Fumble Ends N.U. Drive

Nebraska had another good drive going in the second quarter, with Hipp chipping in 26 yards on a pitch play; but it died at the Baylor 15, and Todd missed a 32-yard field goal.

It was a short reprieve for the Bears.

On the next play, Greg Hawthorne fumbled away to Fischer, and Husker wingback Curtis Craig followed with a 22-yard bolt to the end zone.

Craig was split wide to the left in the pro set and had a wide alley when the Bears reacted to a fake pitch to Hipp going left. Baylor cornerback Howard Fields took a shot at Craig inside the five, but, as he did a week earlier on a touchdown sweep, Craig went airborne into the end zone.

“When you get that close, there’s no sense in getting stopped,” Craig said with irrefutable logic.

When Todd missed the ensuing extra point, it was his first PAT fluff in eight tries.

“I guess missing the field goal made me think about it. I just wasn’t hitting the ball squarely at all,” the Arizona junior college transfer said.

With the 23-3 halftime edge appearing comfortable, Nebraska was set to launch another drive in the third quarter when returner Frank Lockett muffed a punt, and Ken Griffin recovered on the Husker 20. Three plays later, Bickham rolled left and pitched five yards into the end zone to David Seaborn.

Still, there was plenty of cushion.

Until Hipp mishandled a pitch from Garcia for the second time, and Bear Jerry Harrison recovered on the N.U. 17. That was when the Husker defense was at its finest, and the offense added padding to the score with a final 12-play, 80-yard drive engineered in flawless fashion by Garcia.

Hipp, who had earlier seen a 27-yard gain nullified by a holding penalty, contributed 26 yards to the drive after tight end Mark Dufresne’s block allowed him to turn the corner, and it would have been 15 yards more if he hadn’t hit the sideline at the Husker 48.

Garcia Uses Leeway

Hipp gained another 12 yards on an option play, and Garcia hit Craig with a seven-yard pass for a first down at the four.

On fourth down at the one, the Huskers took time out, and Osborne instructed Garcia to call another pitch play to Hipp. But he gave his quarterback some leeway.

“If Baylor came out in a certain defense, I wanted him to automatic to a pass to the tight end,” Osborne said. “The other players were alerted to it. But normally we don’t like to automatic at the one because the players are a little more tense, there is more crowd noise and there is more chance for a mistake.”

Garcia, however, saw the Bears bunching up to the inside, called the audible and pitched softly out to his left to Spaeth for the easy score.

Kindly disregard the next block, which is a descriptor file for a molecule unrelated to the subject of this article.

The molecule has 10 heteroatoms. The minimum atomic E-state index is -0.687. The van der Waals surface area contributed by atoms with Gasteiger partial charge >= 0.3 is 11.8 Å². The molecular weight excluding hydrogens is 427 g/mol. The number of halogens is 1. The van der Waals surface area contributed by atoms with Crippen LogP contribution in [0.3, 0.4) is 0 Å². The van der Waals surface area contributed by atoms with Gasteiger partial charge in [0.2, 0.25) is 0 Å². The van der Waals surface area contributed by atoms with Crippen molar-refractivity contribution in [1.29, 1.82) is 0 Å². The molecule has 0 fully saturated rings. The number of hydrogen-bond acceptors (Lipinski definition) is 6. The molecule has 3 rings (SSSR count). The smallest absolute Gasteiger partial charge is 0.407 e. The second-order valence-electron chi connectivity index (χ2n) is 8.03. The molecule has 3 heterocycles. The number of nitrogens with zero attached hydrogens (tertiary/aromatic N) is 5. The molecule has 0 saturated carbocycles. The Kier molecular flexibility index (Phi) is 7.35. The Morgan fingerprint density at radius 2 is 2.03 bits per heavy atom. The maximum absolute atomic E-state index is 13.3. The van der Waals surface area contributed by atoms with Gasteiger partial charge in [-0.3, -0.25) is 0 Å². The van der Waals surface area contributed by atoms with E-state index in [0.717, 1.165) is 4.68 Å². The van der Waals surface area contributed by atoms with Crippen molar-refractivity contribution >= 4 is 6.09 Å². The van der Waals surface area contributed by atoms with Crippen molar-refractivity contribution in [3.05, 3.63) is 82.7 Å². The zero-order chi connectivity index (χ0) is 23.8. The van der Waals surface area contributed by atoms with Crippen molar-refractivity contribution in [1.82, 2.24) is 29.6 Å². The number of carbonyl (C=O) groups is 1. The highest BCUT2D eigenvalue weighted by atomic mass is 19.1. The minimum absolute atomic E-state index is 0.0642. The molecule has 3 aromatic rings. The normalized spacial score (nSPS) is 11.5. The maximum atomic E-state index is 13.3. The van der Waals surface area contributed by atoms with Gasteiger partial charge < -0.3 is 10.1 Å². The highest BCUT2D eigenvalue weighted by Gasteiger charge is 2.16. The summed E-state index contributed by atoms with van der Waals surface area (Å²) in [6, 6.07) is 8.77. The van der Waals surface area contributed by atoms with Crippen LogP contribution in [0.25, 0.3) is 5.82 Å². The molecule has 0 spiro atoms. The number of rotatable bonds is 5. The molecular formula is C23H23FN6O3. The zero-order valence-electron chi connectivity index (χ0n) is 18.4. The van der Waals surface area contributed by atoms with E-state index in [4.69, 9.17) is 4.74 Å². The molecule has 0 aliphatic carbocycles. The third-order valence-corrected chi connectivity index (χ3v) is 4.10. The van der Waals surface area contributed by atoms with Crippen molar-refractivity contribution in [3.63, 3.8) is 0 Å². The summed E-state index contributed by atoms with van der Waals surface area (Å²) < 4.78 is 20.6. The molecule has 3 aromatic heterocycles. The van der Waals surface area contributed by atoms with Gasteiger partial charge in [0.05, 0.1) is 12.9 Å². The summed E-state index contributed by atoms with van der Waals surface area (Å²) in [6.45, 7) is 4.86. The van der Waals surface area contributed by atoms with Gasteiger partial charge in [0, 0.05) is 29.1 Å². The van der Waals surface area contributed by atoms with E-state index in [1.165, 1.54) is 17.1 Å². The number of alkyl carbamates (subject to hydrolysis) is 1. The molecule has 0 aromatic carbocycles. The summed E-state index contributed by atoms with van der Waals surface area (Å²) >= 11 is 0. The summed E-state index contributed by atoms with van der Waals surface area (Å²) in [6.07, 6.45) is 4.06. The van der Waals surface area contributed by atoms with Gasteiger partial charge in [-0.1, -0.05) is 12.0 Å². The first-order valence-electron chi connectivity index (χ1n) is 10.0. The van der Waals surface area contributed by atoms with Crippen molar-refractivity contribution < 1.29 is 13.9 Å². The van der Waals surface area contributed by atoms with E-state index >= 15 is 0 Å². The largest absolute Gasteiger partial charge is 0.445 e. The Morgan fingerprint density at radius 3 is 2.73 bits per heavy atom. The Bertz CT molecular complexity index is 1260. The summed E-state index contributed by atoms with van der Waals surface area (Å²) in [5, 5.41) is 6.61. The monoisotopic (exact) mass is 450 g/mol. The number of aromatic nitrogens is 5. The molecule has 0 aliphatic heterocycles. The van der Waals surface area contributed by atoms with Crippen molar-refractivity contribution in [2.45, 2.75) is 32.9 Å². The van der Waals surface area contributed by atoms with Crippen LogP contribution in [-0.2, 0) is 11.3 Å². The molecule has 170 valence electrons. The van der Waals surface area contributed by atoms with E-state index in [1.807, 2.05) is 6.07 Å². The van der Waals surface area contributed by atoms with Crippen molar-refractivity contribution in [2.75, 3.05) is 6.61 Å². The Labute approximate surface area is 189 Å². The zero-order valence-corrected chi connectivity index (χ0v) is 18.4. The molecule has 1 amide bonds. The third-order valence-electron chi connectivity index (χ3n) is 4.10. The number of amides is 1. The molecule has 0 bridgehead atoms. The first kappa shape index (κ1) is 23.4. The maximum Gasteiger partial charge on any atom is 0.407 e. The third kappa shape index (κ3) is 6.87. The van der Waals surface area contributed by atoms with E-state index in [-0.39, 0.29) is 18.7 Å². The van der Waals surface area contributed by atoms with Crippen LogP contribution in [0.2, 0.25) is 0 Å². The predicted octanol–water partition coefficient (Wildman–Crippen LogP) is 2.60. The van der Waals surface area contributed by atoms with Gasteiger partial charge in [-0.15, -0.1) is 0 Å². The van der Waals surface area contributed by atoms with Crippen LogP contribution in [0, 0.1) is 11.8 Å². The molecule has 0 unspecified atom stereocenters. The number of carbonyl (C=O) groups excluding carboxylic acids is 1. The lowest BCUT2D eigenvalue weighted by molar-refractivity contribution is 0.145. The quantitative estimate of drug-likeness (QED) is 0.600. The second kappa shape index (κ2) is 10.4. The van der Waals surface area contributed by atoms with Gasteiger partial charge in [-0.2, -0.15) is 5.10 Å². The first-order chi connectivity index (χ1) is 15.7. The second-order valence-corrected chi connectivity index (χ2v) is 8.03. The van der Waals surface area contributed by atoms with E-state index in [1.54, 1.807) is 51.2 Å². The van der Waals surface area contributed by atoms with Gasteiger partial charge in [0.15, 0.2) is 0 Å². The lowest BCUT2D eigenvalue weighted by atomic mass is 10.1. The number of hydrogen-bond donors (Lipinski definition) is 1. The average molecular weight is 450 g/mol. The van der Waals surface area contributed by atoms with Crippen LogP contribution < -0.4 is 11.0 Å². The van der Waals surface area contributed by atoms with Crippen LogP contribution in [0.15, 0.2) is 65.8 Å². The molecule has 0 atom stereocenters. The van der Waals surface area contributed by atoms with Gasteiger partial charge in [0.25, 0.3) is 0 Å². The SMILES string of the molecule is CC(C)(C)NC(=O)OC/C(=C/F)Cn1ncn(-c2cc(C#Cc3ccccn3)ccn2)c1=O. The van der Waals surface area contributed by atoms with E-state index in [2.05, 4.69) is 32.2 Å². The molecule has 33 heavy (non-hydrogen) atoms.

“I didn’t want to throw it hard, but I thought it would never come down,” he said.

Then, Garcia overcame Todd’s errant PAT with a two-point conversion pass to Craig over the middle.

Sorley Takes a Rest

That final touchdown came with only three seconds elapsed in the final quarter, and the Husker subs mopped up.

Jeff Quinn, Eddie Burns and Tim Hager followed Garcia and Sorley into the fray at quarterback.

Sorley, who has been bothered by a sore shoulder, did not play the last 1½ quarters after starting the second half.

“Coach Osborne said he wouldn’t put me back in because I’d made it so far,” Sorley said. “He didn’t want to take any chances. But it sure felt good to be in the locker room at the half instead of the training room.”

“Baylor did some good things defensively, but they had trouble getting things going consistently,” Osborne said. And losing Blair “had to hurt them because he’s a good back.”

“We were working pretty hard, but it was hard to match last week (Alabama game) for excitement,” fullback Anthony said. “We should have blown them away. I firmly believe that.”

’Defense Pulled Us Through’

“Our defense helped pull us through this game, for sure. We still had too many turnovers. Before the Big Eight games start, we have to get rid of those,” he said.

“I’ve just got to work on watching the ball all the way into my hands,” Hipp said of his two fumbles. “They weren’t bad pitches.”

What will he remember most, the fumbles or his 122 yards?

“Neither. I forget all about everything that’s happened once a game is over and start thinking about the next one,” he said.

The next one for the 2-1 Huskers is Indiana at Memorial Stadium Saturday.


More coverage

World-Herald post-game coverage (PDF)

Box score (PDF)

Game stats

Opp NU
Penalties-Yards 7-55
Rush yards 77 300
Rush attempts 35 66
Yards per carry 2.2 4.5
Pass yards 105 114
Comp.-Att.-Int. 9-27-2 8-18-0
Yards/Att. 3.9 6.3
Yards/Comp. 11.7 14.3
Fumbles 1 2

Series history

Nebraska is 11-1 all-time against Baylor.

See all games »

1977 season (9-3)

Washington State Sept. 10
Alabama Sept. 17
Baylor Sept. 24
Indiana Oct. 1
Kansas State Oct. 8
Iowa State Oct. 15
Colorado Oct. 22
Oklahoma State Oct. 29
Missouri Nov. 5
Kansas Nov. 12
Oklahoma Nov. 25
North Carolina Dec. 19

This day in history

Nebraska has played 12 games on Sept. 24. See them all »